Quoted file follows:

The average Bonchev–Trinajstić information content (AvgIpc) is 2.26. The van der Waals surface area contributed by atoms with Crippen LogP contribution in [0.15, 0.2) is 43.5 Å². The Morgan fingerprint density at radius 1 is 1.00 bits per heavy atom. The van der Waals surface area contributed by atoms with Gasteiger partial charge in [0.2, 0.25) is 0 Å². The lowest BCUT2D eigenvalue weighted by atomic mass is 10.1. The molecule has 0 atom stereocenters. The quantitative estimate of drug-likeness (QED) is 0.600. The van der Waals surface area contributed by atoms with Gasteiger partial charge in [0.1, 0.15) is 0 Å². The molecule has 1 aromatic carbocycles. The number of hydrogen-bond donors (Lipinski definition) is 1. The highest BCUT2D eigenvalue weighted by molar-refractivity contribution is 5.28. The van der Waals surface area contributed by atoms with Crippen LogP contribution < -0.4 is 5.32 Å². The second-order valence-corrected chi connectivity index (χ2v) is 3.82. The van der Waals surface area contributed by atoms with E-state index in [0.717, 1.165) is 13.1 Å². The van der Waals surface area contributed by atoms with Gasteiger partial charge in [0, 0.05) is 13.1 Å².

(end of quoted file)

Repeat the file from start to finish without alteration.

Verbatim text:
The average Bonchev–Trinajstić information content (AvgIpc) is 2.26. The van der Waals surface area contributed by atoms with Crippen LogP contribution in [0.15, 0.2) is 43.5 Å². The Morgan fingerprint density at radius 1 is 1.00 bits per heavy atom. The van der Waals surface area contributed by atoms with Gasteiger partial charge in [0.2, 0.25) is 0 Å². The lowest BCUT2D eigenvalue weighted by atomic mass is 10.1. The molecule has 0 atom stereocenters. The quantitative estimate of drug-likeness (QED) is 0.600. The van der Waals surface area contributed by atoms with Gasteiger partial charge in [0.1, 0.15) is 0 Å². The molecule has 1 aromatic carbocycles. The number of hydrogen-bond donors (Lipinski definition) is 1. The highest BCUT2D eigenvalue weighted by molar-refractivity contribution is 5.28. The van der Waals surface area contributed by atoms with Crippen LogP contribution < -0.4 is 5.32 Å². The second-order valence-corrected chi connectivity index (χ2v) is 3.82. The van der Waals surface area contributed by atoms with E-state index in [0.717, 1.165) is 13.1 Å². The van der Waals surface area contributed by atoms with Gasteiger partial charge in [0, 0.05) is 13.1 Å².